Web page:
Designing protein nanopores for capturing and degrading microplastics

Polyethylene terephthalate (PET) is a widespread plastic, forming microparticles that affect ecosystems. We have now engineered protein nanopores, from the strawberry anemone, that effectively break down PET microplastics at room temperature, offering a potential solution to microplastic pollution.
Designing protein nanopores for capturing and degrading microplastics
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The problem

Approximately 400 million tonnes of plastic are produced globally each year, with an annual increase of approximately 4%1,2. Their manufacture is one of the contributors to climate change3. Moreover, over time, macro-plastics can undergo weathering and degradation, breaking down into smaller particles known as microplastics. These microplastics find their way into the atmosphere, oceans, wastewater and drinking water, posing substantial ecological and health challenges4-6.

Polyethylene terephthalate (PET) constitutes over 10% of the world's plastic production, yet recycling remains both scarce and inefficient7. While we can place a PET bottle in a reactor to degrade or reuse it, a pressing question arises: How can we effectively deal with nearly invisible PET microplastics? This poses a global challenge, where the aim is to develop biocatalysts not just for breaking down larger PET plastics, but also for handling sub-micro and nano-sized PET particles.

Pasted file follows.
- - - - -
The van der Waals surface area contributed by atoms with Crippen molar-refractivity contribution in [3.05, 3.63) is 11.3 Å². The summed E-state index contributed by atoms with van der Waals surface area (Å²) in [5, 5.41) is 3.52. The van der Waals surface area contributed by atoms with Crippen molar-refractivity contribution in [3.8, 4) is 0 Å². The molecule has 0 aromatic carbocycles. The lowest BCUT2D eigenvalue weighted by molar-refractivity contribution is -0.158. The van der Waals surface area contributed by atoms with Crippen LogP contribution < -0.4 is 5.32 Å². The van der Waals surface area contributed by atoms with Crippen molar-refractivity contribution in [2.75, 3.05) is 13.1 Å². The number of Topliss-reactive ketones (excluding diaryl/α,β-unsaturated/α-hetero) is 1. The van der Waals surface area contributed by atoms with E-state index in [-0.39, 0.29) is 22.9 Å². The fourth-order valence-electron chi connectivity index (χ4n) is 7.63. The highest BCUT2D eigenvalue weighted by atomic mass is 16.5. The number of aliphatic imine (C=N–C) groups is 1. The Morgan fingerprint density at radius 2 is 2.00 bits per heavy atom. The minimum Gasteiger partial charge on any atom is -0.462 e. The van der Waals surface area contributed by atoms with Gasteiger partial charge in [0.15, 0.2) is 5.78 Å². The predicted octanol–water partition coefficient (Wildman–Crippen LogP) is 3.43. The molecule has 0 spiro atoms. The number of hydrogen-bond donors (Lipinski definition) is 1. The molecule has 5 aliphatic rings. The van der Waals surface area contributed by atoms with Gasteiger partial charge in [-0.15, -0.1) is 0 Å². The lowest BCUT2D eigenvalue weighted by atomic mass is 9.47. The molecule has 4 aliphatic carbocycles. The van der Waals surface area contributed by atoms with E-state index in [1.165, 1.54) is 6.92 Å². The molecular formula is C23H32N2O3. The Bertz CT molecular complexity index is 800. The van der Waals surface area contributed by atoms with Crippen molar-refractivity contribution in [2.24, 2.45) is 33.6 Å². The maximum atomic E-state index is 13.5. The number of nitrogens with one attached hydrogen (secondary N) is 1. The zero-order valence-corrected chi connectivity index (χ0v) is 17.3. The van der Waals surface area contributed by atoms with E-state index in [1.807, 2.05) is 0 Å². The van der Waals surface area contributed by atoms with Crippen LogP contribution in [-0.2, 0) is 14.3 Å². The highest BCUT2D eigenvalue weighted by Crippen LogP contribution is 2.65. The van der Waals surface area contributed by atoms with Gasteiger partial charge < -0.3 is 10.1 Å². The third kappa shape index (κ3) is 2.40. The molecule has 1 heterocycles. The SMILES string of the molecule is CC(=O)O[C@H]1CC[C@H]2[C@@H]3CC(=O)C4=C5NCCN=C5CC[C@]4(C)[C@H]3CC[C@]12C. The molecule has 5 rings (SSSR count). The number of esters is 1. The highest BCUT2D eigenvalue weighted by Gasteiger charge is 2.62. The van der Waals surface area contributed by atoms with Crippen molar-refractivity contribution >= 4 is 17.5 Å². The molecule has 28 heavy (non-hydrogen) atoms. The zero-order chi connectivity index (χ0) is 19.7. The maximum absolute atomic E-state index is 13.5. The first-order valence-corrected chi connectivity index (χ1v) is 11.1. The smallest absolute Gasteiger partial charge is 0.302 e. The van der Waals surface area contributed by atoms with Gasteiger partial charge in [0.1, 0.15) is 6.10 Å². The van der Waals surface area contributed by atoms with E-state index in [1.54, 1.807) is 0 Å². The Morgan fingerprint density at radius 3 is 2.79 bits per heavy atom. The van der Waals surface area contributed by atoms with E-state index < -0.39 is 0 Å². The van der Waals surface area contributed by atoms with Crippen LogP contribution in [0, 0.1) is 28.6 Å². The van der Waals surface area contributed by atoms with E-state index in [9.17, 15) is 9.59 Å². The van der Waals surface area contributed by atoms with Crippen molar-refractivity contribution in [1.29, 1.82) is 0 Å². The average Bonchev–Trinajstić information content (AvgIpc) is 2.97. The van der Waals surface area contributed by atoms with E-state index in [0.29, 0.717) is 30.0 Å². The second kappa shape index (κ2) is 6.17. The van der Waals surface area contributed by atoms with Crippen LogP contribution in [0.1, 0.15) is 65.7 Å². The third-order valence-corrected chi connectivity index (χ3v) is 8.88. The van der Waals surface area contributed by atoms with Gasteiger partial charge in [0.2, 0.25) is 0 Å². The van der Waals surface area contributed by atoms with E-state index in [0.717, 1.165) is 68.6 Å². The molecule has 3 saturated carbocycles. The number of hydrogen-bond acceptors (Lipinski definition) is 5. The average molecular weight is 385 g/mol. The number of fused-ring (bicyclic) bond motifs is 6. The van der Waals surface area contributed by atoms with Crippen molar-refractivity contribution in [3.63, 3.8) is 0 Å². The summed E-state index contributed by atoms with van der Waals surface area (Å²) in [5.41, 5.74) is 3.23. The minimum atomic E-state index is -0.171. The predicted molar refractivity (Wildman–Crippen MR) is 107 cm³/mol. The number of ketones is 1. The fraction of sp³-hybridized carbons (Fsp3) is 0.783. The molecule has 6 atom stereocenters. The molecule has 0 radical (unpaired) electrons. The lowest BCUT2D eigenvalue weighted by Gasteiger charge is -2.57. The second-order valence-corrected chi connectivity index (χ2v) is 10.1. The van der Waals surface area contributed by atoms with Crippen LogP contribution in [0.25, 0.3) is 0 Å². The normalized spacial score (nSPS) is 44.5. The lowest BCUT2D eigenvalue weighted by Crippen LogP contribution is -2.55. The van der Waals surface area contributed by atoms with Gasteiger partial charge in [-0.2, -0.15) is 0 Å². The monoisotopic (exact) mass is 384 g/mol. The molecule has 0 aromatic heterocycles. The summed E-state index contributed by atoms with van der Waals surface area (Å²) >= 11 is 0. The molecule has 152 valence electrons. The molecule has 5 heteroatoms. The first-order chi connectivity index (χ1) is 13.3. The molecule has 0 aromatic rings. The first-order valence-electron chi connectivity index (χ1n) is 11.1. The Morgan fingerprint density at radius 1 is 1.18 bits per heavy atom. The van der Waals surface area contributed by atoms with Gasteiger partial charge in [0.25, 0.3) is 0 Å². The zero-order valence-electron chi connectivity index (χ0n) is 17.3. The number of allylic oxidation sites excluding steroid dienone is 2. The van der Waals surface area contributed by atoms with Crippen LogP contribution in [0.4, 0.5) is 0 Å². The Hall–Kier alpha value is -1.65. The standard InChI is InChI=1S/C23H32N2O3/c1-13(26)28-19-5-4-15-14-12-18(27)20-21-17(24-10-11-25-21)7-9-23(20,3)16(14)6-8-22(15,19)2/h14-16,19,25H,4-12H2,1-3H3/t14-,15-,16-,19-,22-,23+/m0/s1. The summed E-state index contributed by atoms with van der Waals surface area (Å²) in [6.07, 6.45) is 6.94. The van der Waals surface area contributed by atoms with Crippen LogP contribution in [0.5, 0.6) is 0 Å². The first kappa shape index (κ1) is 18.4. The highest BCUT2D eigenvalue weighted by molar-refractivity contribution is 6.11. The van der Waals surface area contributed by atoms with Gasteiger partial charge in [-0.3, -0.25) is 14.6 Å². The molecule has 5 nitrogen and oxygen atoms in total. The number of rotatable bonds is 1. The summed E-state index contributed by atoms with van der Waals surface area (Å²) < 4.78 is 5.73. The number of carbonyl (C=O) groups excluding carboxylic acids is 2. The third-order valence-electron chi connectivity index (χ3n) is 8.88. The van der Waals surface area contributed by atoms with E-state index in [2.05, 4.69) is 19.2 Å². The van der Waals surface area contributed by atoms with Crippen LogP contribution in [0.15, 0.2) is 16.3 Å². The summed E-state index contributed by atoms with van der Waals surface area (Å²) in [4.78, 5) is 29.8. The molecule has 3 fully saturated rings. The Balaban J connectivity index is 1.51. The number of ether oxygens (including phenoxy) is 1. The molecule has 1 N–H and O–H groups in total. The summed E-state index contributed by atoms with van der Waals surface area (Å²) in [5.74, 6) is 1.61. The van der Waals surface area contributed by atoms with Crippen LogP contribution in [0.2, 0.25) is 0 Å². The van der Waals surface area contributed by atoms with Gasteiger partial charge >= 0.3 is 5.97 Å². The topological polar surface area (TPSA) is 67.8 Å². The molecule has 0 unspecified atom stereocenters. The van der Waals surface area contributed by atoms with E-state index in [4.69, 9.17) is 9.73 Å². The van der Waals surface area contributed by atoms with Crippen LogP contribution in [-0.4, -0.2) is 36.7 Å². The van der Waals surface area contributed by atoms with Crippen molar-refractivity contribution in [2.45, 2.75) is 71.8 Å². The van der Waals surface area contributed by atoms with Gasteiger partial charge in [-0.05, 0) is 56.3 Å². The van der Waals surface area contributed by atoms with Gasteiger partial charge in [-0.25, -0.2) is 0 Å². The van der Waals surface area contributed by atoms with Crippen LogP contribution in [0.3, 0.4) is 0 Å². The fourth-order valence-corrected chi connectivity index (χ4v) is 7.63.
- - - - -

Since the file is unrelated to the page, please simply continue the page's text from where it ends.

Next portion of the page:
The discovery

To design a protein capable of degrading microplastics, our approach is akin to enhancing a multi-purpose tool, similar to a Swiss knife, by adding new components to expand its range of functions. These complements may consist of just three amino acids that function as scissors capable of cutting small PET particles. In our study, these components have been introduced into a protein from the anemone Actinia fragacea, a protein that originally lacked this capability. A. fragacea, commonly known as the strawberry anemone, is a species of sea anemone found in shallow coastal waters. One interesting aspect of A. fragacea is its venomous capabilities, which it uses for defence and predation. Fragaceatoxin C (FraC) is a type of protein toxin found in the venom of A. fragacea. In nature, FraC comes into contact with a target cell, it can insert itself into the cell membrane and create nanopores (Figure 1A), as big as 7.0 nm high x 1.6-6.0 nm diameter, which can disrupt the integrity of the cell membrane, drilling the cell content.